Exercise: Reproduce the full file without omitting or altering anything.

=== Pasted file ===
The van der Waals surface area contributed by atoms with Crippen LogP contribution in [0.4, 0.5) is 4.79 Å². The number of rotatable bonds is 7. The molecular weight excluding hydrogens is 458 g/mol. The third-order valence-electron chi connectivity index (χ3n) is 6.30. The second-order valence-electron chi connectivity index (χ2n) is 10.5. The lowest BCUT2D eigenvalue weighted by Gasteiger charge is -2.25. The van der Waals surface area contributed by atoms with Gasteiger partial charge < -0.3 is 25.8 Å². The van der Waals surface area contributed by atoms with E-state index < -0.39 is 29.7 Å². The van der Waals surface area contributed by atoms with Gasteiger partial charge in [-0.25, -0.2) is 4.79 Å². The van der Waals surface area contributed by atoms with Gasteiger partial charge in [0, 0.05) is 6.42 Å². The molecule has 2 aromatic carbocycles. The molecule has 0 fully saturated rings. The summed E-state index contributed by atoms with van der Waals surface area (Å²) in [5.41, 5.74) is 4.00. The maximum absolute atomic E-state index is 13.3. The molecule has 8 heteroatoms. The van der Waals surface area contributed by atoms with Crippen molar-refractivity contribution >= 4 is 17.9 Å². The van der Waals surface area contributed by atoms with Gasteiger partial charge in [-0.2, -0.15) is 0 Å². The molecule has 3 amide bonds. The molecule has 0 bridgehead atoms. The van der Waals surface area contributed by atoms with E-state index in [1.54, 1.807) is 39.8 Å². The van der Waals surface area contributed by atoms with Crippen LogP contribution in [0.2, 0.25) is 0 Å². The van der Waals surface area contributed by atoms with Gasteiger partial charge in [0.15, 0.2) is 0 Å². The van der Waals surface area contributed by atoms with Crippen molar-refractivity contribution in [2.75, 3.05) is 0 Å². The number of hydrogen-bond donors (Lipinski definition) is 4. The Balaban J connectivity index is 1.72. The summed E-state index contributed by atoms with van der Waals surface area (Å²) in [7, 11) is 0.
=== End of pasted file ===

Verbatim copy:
The van der Waals surface area contributed by atoms with Crippen LogP contribution in [0.4, 0.5) is 4.79 Å². The number of rotatable bonds is 7. The molecular weight excluding hydrogens is 458 g/mol. The third-order valence-electron chi connectivity index (χ3n) is 6.30. The second-order valence-electron chi connectivity index (χ2n) is 10.5. The lowest BCUT2D eigenvalue weighted by Gasteiger charge is -2.25. The van der Waals surface area contributed by atoms with Gasteiger partial charge < -0.3 is 25.8 Å². The van der Waals surface area contributed by atoms with E-state index < -0.39 is 29.7 Å². The van der Waals surface area contributed by atoms with Gasteiger partial charge in [-0.25, -0.2) is 4.79 Å². The van der Waals surface area contributed by atoms with Gasteiger partial charge in [0, 0.05) is 6.42 Å². The molecule has 2 aromatic carbocycles. The molecule has 0 fully saturated rings. The summed E-state index contributed by atoms with van der Waals surface area (Å²) in [5.41, 5.74) is 4.00. The maximum absolute atomic E-state index is 13.3. The molecule has 8 heteroatoms. The van der Waals surface area contributed by atoms with Crippen molar-refractivity contribution >= 4 is 17.9 Å². The van der Waals surface area contributed by atoms with Gasteiger partial charge in [-0.2, -0.15) is 0 Å². The molecule has 3 amide bonds. The molecule has 0 bridgehead atoms. The van der Waals surface area contributed by atoms with E-state index in [1.54, 1.807) is 39.8 Å². The van der Waals surface area contributed by atoms with Crippen LogP contribution in [0.2, 0.25) is 0 Å². The van der Waals surface area contributed by atoms with Gasteiger partial charge in [0.15, 0.2) is 0 Å². The van der Waals surface area contributed by atoms with Crippen molar-refractivity contribution in [2.75, 3.05) is 0 Å². The number of hydrogen-bond donors (Lipinski definition) is 4. The Balaban J connectivity index is 1.72. The summed E-state index contributed by atoms with van der Waals surface area (Å²) in [7, 11) is 0.